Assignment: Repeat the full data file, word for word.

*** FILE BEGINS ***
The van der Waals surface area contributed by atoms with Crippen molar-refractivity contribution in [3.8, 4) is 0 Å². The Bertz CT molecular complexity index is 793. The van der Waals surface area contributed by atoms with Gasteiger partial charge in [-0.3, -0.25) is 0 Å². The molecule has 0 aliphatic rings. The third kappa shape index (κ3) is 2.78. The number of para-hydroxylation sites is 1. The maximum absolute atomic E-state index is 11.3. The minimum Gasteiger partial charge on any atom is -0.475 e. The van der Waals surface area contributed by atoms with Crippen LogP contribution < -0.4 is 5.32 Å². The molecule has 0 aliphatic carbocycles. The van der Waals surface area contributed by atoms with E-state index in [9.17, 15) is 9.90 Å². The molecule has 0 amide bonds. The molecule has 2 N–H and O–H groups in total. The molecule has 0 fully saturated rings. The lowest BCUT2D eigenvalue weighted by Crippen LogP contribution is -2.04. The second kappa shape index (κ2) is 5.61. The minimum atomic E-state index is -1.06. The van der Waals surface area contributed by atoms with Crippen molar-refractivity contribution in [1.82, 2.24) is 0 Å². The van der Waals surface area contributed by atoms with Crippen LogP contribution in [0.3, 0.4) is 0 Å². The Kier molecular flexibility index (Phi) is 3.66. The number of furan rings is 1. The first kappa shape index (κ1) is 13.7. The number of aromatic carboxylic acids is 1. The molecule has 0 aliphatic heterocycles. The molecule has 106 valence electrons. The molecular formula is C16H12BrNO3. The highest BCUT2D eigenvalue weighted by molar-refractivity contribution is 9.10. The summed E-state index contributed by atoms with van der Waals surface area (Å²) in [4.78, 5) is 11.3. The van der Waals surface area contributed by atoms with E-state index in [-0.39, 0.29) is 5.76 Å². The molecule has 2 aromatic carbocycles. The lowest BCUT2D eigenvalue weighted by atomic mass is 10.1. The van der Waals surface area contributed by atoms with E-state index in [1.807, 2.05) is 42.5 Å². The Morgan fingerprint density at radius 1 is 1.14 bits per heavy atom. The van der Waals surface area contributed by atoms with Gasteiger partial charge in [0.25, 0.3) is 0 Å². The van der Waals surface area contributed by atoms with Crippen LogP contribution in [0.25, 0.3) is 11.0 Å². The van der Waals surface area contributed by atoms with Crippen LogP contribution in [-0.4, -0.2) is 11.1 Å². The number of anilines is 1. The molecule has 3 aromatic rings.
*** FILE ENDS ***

The van der Waals surface area contributed by atoms with Crippen molar-refractivity contribution in [3.8, 4) is 0 Å². The Bertz CT molecular complexity index is 793. The van der Waals surface area contributed by atoms with Gasteiger partial charge in [-0.3, -0.25) is 0 Å². The molecule has 0 aliphatic rings. The third kappa shape index (κ3) is 2.78. The number of para-hydroxylation sites is 1. The maximum absolute atomic E-state index is 11.3. The minimum Gasteiger partial charge on any atom is -0.475 e. The van der Waals surface area contributed by atoms with Crippen LogP contribution < -0.4 is 5.32 Å². The molecule has 0 aliphatic carbocycles. The van der Waals surface area contributed by atoms with E-state index in [9.17, 15) is 9.90 Å². The molecule has 0 amide bonds. The molecule has 2 N–H and O–H groups in total. The molecule has 0 fully saturated rings. The lowest BCUT2D eigenvalue weighted by Crippen LogP contribution is -2.04. The second kappa shape index (κ2) is 5.61. The minimum atomic E-state index is -1.06. The van der Waals surface area contributed by atoms with Crippen molar-refractivity contribution in [1.82, 2.24) is 0 Å². The van der Waals surface area contributed by atoms with Crippen LogP contribution in [0.3, 0.4) is 0 Å². The Kier molecular flexibility index (Phi) is 3.66. The number of furan rings is 1. The first kappa shape index (κ1) is 13.7. The number of aromatic carboxylic acids is 1. The molecule has 0 aliphatic heterocycles. The molecule has 106 valence electrons. The molecular formula is C16H12BrNO3. The highest BCUT2D eigenvalue weighted by molar-refractivity contribution is 9.10. The summed E-state index contributed by atoms with van der Waals surface area (Å²) in [4.78, 5) is 11.3. The van der Waals surface area contributed by atoms with E-state index in [-0.39, 0.29) is 5.76 Å². The molecule has 2 aromatic carbocycles. The lowest BCUT2D eigenvalue weighted by atomic mass is 10.1. The van der Waals surface area contributed by atoms with E-state index in [1.807, 2.05) is 42.5 Å². The Morgan fingerprint density at radius 1 is 1.14 bits per heavy atom. The van der Waals surface area contributed by atoms with Gasteiger partial charge in [0.25, 0.3) is 0 Å². The van der Waals surface area contributed by atoms with Crippen LogP contribution in [0.25, 0.3) is 11.0 Å². The van der Waals surface area contributed by atoms with Crippen LogP contribution in [-0.4, -0.2) is 11.1 Å². The number of anilines is 1. The molecule has 3 aromatic rings.